I think retailers aren’t doing as much store opening work, so they’re more focused on their renewal and lease administration processes. They’re auditing their leases, they’re focusing more on renewals. That’s really what’s happening. And most of them are looking at smaller prototypes if they are going to open stores going forward. Can they capture a significant percentage of sales in a smaller footprint?

NREB: Right now we’re seeing a lot of department store closures. Each story is a little different, The general press is saying malls are in trouble. But retail real estate experts say it’s not as bad as the newspaper headlines indicate because landlords can re-tenant vacant space if there’s a better use out there. What are your thoughts?

Dufton: That’s true to a certain extent. In the case of the malls, it’s true for two-thirds of the malls in the country. There are about 1,200 malls, and we probably need to get down to about 800. Those 800 are still viable malls, and you’ll have some trouble within that 800 too.

But there’s an opportunity for repurposing. If the demographics are right and the rents are right, you can justify splitting the box and having alternative uses. You may get higher rents from that.

So that is true, but you still have the bottom one-third of the portfolio that’s a complete disaster, that may not be a mall at all anymore. So there’s big trouble with the bottom one-third of malls.

NREB: To be clear, are you saying the highest and best use for the bottom one-third of existing malls may not be retail?

Dufton: It might not be retail. It could be a school, it could be torn down for residential, it could be a medical facility. Or it could be nothing. The land could have no value, which is going to be the case for some places.

NREB: What led us to this point? Is it a series of factors? Did e-commerce simply exacerbate existing problems for some retailers?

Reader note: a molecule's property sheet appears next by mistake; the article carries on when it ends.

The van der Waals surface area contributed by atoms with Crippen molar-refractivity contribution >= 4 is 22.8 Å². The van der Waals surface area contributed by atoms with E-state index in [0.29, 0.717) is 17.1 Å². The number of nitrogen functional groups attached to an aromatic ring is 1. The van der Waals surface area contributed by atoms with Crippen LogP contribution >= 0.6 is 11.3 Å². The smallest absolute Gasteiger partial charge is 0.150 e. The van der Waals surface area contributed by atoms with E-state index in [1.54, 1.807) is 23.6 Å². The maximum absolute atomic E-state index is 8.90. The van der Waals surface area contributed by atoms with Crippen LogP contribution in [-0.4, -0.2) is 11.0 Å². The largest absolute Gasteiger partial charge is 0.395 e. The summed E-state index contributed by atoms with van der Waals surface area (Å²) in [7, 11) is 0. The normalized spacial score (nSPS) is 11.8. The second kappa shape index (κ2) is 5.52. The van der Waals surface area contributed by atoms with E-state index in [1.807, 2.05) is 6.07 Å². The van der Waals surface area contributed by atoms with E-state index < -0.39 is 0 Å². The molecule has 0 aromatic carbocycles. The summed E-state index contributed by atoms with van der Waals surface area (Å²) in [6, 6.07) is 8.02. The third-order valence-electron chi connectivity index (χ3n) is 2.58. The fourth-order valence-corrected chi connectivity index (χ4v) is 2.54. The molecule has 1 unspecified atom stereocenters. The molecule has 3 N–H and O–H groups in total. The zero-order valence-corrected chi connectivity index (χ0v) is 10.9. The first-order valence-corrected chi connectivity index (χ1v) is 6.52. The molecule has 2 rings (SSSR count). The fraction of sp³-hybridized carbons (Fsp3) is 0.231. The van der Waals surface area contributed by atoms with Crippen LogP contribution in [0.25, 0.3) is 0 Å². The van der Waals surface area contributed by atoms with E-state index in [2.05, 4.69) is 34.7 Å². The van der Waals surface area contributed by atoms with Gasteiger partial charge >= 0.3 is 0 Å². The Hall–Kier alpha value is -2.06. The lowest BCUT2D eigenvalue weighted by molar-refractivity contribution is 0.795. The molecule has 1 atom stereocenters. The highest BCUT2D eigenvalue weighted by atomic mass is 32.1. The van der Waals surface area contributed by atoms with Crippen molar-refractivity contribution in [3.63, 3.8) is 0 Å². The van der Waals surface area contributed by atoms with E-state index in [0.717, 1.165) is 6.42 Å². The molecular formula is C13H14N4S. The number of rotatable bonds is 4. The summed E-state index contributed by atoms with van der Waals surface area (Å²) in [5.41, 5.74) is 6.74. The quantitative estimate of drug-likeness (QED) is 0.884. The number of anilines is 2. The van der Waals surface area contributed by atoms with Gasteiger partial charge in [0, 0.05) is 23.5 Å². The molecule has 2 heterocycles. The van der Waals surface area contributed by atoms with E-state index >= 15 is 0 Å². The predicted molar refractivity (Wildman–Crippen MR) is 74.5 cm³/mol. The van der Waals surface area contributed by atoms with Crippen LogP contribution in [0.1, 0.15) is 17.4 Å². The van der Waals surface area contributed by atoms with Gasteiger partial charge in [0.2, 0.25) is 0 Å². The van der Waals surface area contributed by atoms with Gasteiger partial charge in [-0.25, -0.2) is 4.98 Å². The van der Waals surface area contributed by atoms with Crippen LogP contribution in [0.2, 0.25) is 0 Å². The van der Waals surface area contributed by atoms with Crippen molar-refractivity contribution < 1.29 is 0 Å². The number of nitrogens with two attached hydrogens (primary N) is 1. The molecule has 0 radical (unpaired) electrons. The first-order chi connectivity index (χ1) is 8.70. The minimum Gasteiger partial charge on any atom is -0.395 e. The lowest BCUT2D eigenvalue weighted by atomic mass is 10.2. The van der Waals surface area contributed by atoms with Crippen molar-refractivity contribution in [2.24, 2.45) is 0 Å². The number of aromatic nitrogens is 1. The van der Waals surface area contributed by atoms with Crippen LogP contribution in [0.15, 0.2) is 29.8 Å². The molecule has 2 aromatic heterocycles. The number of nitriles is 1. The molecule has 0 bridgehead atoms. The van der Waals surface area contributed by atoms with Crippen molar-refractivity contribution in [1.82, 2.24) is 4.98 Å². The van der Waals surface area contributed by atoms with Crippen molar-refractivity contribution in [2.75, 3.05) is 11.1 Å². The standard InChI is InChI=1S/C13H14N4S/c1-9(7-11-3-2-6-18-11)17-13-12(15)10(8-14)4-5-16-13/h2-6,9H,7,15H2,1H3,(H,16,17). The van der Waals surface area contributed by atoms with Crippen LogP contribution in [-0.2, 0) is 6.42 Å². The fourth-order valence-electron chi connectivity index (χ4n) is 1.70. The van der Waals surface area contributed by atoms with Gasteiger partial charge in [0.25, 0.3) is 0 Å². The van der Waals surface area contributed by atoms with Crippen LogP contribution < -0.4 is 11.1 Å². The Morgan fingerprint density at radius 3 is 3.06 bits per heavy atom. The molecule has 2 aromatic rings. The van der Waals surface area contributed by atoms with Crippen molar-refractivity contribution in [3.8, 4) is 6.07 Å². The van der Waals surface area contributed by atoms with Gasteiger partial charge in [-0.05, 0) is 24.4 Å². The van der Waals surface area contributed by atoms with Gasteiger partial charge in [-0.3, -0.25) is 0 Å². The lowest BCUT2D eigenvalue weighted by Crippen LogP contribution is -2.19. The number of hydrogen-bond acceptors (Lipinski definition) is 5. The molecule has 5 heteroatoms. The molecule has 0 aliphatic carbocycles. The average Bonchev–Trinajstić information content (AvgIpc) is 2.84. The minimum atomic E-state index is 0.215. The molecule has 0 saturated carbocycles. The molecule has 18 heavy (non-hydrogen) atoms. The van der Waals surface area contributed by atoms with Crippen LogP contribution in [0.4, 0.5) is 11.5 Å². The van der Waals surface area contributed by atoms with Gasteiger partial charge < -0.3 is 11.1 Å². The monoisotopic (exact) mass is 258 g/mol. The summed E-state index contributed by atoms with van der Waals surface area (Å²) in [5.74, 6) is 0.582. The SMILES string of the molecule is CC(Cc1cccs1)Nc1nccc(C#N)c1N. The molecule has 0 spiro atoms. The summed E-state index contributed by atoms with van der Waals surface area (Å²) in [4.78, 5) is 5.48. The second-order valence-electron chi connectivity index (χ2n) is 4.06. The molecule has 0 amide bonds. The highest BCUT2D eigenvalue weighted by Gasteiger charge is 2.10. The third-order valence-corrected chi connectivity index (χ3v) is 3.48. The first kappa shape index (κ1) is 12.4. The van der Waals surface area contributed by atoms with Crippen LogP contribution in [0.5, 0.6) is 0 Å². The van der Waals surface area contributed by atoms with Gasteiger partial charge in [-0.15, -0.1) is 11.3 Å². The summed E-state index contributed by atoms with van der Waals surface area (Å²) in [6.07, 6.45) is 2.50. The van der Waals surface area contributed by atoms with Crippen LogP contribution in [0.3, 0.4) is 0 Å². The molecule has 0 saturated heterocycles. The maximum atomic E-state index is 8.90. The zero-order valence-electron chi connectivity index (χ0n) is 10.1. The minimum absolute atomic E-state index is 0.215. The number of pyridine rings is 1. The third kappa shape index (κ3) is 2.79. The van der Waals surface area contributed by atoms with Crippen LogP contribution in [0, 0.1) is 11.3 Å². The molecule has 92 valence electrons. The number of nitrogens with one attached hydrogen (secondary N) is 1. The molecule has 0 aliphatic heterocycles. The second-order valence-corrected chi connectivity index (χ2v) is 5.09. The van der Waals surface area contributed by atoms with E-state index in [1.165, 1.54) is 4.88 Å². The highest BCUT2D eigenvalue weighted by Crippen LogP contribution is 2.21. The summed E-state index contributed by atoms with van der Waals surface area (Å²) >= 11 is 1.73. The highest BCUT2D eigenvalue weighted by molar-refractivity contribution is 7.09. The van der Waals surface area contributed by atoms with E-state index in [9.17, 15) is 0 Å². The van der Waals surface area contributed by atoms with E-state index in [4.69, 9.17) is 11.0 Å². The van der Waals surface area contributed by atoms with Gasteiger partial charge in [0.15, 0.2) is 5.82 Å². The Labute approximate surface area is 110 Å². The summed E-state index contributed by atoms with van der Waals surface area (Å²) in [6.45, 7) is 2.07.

Dufton: The online is the primary component to it. But I think there have also been some shifts demographically and generationally. Part of that is driven by online, but I know the millennials prefer experiences. They’re much more likely to go to dinner or go bowling as opposed to shopping or going to a mall.

I think that is really a big part of it. I used to be in the entertainment business and I noticed a resurgence in Dave & Buster’s, which is interesting because it had struggled. Now it’s on a roll and I think it’s really related to the changing demographics.

NREB: We hear all the time that online is only 10 percent of retail sales, but is that 10 percent growing rapidly or is it plateauing?

Dufton: I think that if online can find a way to do better in the apparel space in terms of sizing, it will be a game-changer.

There are two things, sizing in apparel and grocery delivery, that remain an issue for the online world. If those two things get more perfected in the marketplace, it will change retail dramatically. If a better program for delivery emerges, many grocery-anchored centers will be in trouble because a lot of people feed off that traffic. If online does better in terms of sizing, then I think apparel is in even more trouble than it is now.

NREB: Is grocery-anchored retail, which historically has been a safe haven, no longer a safe haven?

Dufton: Everybody sells food now — dollar stores, pharmacies — they’re nipping at grocers’ heels. And now you have the deep discount grocery guys like Lidl and Aldi that are really penetrating the market. I don’t think they are safe havens in the long term. Delivery has not been perfected to a point that people are comfortable with it yet.